On May 8, 2009, the Electronic Commerce Protection Act (ECPA) received a second reading in the House of Commons. The Government of Canada had introduced the bill on April 24th. The intention of the ECPA is “to deter the most dangerous forms of spam, such as identity theft, phishing and spyware, from occurring in Canada” and to “help drive spammers out of Canada.” The bill also contains provisions intended to combat spyware by prohibiting the installation of computer programs without the consent of the computer’s owner. While the objective of the legislation is laudable, the bill’s overly broad language could circumscribe legitimate business-to-business marketing and impact software companies’ ability to deliver upgrades and patches to customers. Section 6(1) of the ECPA states that “No person shall send or cause or permit to be sent to an electronic address a commercial electronic message unless (a) the person to whom the message is sent has consented to receiving it, whether the consent is express or implied; and (b) the message complies [with specified formalities].” Unlike other international anti-spam legislation, the prohibition against unsolicited commercial messages in the ECPA is not limited to messages sent with some element of fraud or misleading information, sent with an “intent to deceive or mislead,” sent to addresses that were gathered using “automated means,” or sent in bulk.
Technologies affected by this provision include commercial electronic messages sent by e-mail, instant messaging and mobile phones ― and probably also messages sent using social networks, chat groups, Internet forums, business networks, and websites where users have accounts. The ECPA would prohibit sending “an electronic message that, having regard to the content of the message, the hyperlinks in the message to content on a website or other database, or the contact information contained in the message, it would be reasonable to conclude has as its purpose, or one of its purposes, to encourage participation in a commercial activity.” The types of communication technologies that are subject to the prohibition are open-ended, and the messages that are sent must include prescribed content and be in a prescribed form.
The requirements for obtaining express consent are stringent and the circumstances in which an implied consent can be relied upon are limited. It is not possible to seek consent electronically, because such a request itself would be a prohibited electronic message. Consent is implied only where the sender has an existing relationship with the recipient.
Restrictions on Software InstallationAlthough the government’s stated intent in introducing this bill is to stop the spread of unlawful programs engaged in “the collection of personal information through illicit access to computer systems,” the ECPA would actually prohibit a business from installing any computer program on any person’s computer without obtaining express consent. As currently drafted, this provision would outlaw any program, patch, upgrade or add-on installed without express consent.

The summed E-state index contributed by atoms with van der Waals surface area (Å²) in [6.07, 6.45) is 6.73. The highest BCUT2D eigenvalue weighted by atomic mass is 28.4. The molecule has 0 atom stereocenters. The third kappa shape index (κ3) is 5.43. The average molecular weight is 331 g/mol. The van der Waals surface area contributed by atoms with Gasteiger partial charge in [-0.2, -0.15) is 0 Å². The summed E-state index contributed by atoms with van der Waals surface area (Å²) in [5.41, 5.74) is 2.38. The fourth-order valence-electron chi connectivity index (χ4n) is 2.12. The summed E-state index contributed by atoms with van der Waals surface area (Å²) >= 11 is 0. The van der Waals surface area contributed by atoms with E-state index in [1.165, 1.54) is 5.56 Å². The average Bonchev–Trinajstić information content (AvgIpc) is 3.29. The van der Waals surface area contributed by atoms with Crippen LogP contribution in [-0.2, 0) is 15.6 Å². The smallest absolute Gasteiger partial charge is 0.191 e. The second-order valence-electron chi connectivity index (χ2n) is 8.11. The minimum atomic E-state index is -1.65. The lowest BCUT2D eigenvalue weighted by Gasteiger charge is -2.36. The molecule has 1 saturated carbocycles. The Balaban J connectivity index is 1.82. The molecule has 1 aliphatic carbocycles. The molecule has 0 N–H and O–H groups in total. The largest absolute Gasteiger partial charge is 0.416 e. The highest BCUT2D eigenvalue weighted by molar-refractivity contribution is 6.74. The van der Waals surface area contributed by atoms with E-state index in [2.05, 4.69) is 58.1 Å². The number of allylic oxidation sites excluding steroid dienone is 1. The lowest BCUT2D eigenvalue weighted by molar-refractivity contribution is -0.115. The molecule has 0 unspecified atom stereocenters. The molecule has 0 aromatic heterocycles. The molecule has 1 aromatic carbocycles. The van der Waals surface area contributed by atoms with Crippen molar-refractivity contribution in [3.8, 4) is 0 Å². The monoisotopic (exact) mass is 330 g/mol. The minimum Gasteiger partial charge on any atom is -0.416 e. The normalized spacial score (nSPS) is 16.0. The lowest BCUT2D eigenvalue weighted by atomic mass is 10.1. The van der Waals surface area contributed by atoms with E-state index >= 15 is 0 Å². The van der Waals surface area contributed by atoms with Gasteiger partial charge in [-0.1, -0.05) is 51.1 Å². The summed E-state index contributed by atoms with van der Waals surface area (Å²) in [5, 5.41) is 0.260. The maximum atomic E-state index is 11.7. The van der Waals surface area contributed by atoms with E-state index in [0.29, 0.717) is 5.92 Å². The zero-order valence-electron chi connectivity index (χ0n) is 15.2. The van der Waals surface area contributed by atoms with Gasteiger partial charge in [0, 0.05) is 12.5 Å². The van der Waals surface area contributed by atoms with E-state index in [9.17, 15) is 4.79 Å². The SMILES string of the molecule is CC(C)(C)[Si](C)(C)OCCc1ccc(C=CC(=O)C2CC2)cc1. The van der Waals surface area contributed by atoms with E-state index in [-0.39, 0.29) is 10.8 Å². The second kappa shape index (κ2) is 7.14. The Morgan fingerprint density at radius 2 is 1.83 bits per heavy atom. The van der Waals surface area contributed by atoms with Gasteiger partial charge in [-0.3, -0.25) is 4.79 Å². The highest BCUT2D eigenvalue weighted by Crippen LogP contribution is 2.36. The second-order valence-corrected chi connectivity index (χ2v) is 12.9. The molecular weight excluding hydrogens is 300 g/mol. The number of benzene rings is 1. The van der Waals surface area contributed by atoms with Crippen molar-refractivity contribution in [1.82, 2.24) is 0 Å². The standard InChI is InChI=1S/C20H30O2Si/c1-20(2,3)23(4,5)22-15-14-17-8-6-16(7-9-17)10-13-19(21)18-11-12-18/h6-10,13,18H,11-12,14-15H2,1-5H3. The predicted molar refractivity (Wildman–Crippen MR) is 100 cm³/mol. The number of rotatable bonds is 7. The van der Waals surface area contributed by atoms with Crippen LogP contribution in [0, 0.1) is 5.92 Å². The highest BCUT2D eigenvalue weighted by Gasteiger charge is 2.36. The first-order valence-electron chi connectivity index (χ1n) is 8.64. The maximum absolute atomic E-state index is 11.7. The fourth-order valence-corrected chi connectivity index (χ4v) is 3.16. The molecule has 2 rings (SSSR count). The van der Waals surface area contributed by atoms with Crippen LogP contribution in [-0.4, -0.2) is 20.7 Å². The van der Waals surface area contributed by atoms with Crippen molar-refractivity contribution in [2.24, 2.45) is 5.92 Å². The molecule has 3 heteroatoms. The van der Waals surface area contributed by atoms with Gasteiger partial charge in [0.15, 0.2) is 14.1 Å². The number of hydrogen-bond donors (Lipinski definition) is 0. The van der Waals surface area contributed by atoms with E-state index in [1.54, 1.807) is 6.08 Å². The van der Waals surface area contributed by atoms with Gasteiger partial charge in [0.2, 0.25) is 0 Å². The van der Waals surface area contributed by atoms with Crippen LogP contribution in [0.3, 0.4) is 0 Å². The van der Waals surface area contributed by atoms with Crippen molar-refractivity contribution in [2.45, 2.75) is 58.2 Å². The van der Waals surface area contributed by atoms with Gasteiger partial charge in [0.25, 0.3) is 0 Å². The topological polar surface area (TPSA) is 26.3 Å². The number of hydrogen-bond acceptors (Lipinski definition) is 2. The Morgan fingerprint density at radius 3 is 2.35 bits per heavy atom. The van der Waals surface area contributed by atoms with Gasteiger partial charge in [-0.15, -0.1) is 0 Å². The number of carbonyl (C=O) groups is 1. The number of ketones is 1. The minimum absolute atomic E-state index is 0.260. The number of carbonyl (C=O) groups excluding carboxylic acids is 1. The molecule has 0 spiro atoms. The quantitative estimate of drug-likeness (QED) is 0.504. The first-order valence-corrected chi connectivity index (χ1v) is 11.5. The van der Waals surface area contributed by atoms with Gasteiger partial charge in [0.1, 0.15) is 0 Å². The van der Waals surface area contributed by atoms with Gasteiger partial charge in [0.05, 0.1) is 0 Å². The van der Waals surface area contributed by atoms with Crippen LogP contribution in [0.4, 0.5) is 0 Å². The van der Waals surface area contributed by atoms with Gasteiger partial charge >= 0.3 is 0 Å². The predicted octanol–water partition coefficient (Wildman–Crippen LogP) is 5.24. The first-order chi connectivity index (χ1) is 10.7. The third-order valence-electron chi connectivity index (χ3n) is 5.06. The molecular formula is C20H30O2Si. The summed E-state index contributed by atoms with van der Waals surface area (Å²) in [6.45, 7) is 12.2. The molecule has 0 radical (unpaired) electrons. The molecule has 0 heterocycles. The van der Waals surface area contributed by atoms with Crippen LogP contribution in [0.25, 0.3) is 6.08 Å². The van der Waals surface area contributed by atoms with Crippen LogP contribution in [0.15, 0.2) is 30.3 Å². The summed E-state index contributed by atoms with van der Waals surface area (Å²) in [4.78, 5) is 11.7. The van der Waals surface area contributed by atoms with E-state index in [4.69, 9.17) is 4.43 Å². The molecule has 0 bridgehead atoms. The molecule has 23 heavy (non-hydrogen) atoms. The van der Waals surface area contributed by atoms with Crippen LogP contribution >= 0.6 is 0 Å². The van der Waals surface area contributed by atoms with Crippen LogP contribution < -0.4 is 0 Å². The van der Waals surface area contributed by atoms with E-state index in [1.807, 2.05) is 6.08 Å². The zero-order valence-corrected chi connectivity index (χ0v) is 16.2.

The ECPA would also require, before any software is installed on a computer, that the person requesting consent “describe clearly and simply the function, purpose and impact of every computer program that is to be installed.” The provisions in the ECPA would apply not only to personal computers but to a whole host of devices, from iPhones and BlackBerry® devices to mainframe computers, even though many do not have the capability of displaying consent forms and relaying consent.
Administrative PenaltiesThe ECPA would make the violation of the above provisions subject to “administrative monetary” penalties of up to $1 million in the case of an individual, or $10 million in the case of a non-individual. These high penalties can be exacted without any right to a trial, and a conviction can be entered on proof of only a “balance of probabilities.” This liability would also extend to employers, officers, directors or agents of a company. It also appears to include a statutory damages regime that could result in an order to pay “a maximum of $200 for each contravention of the provision, not exceeding $1,000,000 for each day on which one or more of those contraventions occurred.” This liability would also extend to employers, officers and directors of a company.
The bill also contains a new private right of action for any person who alleges that they are affected by an act or omission that constitutes a contravention of Section 5 of the Personal Information Protection and Electronic Documents Act, which relates to a collection or use of information described in subsection 7.1(2) or (3) of that act. This would appear to now expose Canadian business to extensive new liabilities for the use or disclosure of personal information without the knowledge or consent of individuals. Officers, directors, and employers would also be potentially liable for their employees’ actions.
Over the last decade, the Internet has become an essential tool for conducting commercial activity. If passed, this bill would prohibit the formation of new business relationships over the Internet or through e-mail. It would stultify the use of the Internet for the distribution of software and software upgrades. It also contains very high penalties for breach, penalties that are particularly disconcerting given the wide and ambiguous nature of the bill.
If your business will be impacted by the ECPA, we recommend that you make submissions to the House of Commons Standing Committee on Industry, Science and Technology, setting out your concerns.
Restrictions on Commercial Electronic Messages